Published Nov 06, 2008The BC Supreme Court has made a landmark ruling that merely linking to an article does not amount to publication, a decision thats a big win for free speech and could set a precedent in future file-sharing suits.
The ruling stems from a case involving Vancouver businessman and former Green Party organizer Wayne Crookes, who began launching lawsuits against Google, Wikipedia and several blogs in 2006, charging that they allowed users to anonymously post defamatory content about him. In Crookes's legal actions, he also sued file-trading site p2pnet, which didnt publish any nasty remarks about him but only linked to allegedly defamatory material on other websites.
As both Tiny Mix Tapes and Idolator point out, BC Supreme Court Justice Stephen Kelleher has now ruled in favour of p2pnet, saying that linking to defamatory content is not the same as publishing it, and subsequently leading the judge to dismiss the case against p2pnet.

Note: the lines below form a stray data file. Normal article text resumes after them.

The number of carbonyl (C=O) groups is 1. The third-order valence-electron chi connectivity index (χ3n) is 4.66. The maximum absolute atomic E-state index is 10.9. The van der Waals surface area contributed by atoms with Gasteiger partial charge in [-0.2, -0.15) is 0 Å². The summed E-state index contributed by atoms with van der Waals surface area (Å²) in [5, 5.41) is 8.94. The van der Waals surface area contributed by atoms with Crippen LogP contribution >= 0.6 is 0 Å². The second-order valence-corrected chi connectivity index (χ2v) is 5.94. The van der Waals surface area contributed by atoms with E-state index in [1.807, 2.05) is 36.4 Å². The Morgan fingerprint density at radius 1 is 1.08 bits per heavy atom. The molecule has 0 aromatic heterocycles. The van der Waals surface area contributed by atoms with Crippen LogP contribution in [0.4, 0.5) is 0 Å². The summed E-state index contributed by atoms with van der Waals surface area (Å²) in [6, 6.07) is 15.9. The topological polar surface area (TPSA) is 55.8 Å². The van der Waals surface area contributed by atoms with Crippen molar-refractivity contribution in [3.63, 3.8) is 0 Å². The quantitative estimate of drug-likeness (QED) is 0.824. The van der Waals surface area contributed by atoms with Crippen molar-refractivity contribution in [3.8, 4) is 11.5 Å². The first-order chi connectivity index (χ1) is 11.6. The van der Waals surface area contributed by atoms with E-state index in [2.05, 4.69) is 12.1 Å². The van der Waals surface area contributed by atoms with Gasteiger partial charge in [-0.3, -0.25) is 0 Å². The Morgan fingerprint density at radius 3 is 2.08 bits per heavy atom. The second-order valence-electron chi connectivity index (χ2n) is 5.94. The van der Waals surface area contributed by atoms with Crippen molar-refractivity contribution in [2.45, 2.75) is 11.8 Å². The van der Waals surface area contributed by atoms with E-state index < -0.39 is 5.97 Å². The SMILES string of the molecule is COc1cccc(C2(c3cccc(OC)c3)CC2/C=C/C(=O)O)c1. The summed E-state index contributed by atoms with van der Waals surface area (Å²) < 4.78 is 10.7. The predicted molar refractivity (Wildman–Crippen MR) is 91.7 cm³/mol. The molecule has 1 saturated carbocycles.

"Although a hyperlink provides immediate access to material published on another website, this does not amount to republication of the content on the originating site, Kelleher said in his ruling. "This is especially so as a reader may or may not follow the hyperlinks provided.
In an online statement by Canadian Internet Policy and Public Interest Clinic director Philippa Lawson, she says: "This is a very important precedent for internet law in Canada, confirming that website operators are not responsible for defamatory content on other websites to which they have merely linked. It's also big win for free speech and for the internet as we know it."
On top of this, the court decision is also be big victory for file-sharing sites in general. Since BitTorrent sites publish nothing themselves and only link to files hosted elsewhere, they appear to be in the legal clear news which pleases those who enjoy trolling for free downloads.